The Sussex Downs have features you can use to navigate, so that, once you have mastered the art, you are not tied to the map. This frees you up to enjoy a more natural, connected walk. Think about these things. In good visibility there are several clues to your location. If you are up high you can probably see the sea, in Sussex the sea is generally to the south. If the sea is north of you, you have a problem that you may need to ring the coastguard to help you with. The Downs themselves run generally east-west. The major transport networks tend to run north-south or east-west with little variation. There are few major roads, if you can see these in the distance and tie them up with other features you can start to get a feel for where you are. There are high masts at Glatting Beacon and Truleigh Hill that can be seen for several miles; on good days the Spinnaker Tower at Portsmouth and the Isle of Wight can be seen, as can Chichester Cathedral spire, the Amex football stadium, the Belle Tout Lighthouse and Sussex Heights in Brighton. There are single masts on Whitehawk Hill and near Castle Hill in Brighton, and again at Findon, on the west side of the valley. At night these are lit. They can be seen from a long way away, as can the lights of major urban centres, so even walking at night shouldn't be too fearful

I don't use GPS devices, I don't know how to, nor do I care to. I have a back up on my phone that can give me a quick grid reference. I've used it once in two years. I'm sure electronic devices have their place and converts love them. But I think a map and compass is perfect. You need to be able to use one in case the GPS goes down for some reason. So why carry the extra weight?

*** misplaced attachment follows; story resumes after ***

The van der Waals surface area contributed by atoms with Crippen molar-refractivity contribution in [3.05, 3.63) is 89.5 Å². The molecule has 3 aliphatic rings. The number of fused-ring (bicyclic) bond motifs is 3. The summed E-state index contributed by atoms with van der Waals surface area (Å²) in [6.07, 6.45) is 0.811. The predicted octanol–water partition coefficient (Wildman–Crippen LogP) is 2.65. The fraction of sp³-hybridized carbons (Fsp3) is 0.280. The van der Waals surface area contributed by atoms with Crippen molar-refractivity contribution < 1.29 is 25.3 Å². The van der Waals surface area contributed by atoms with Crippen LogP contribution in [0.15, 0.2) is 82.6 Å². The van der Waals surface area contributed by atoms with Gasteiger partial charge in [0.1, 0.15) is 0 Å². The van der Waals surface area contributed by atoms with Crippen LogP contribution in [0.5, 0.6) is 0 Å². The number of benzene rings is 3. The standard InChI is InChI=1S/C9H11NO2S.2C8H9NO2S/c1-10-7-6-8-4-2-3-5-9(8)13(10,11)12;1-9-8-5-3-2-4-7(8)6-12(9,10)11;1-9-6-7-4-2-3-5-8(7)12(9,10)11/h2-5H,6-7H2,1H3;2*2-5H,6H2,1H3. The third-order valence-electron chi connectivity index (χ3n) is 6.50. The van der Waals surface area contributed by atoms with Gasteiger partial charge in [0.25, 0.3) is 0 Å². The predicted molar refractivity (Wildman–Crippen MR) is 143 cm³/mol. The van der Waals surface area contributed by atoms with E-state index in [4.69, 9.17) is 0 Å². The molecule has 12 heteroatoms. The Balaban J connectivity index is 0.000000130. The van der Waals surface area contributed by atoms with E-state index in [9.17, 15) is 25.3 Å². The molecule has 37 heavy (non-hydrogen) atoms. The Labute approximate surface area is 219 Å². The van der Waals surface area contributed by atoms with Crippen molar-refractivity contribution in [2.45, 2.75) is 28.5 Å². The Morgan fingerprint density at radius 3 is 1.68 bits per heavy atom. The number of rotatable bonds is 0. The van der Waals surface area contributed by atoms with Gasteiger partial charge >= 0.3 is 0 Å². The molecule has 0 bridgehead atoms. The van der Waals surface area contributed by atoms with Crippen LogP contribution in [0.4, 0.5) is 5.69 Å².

The thing is to overcome that fear, in the South Downs you are never far from habitation, and while the public transport network can be a bit hit and miss there will always be something to fit with your map.

I'm always happy to help people take their first steps with navigating. Feel free to contact me, I come very cheap - my fee is usually hop-based liquid refreshment. I truly believe these skills are latent in every one of us, and just need a little help to surface.

I recommend 'Mountain Navigation' by Peter Cliff, it's the simplest text on the subject, and the fact it's been in print for a generation underlines how good a guide it really is.

All comments, even negative are welcome. 

(c) Justin Norman 2011-12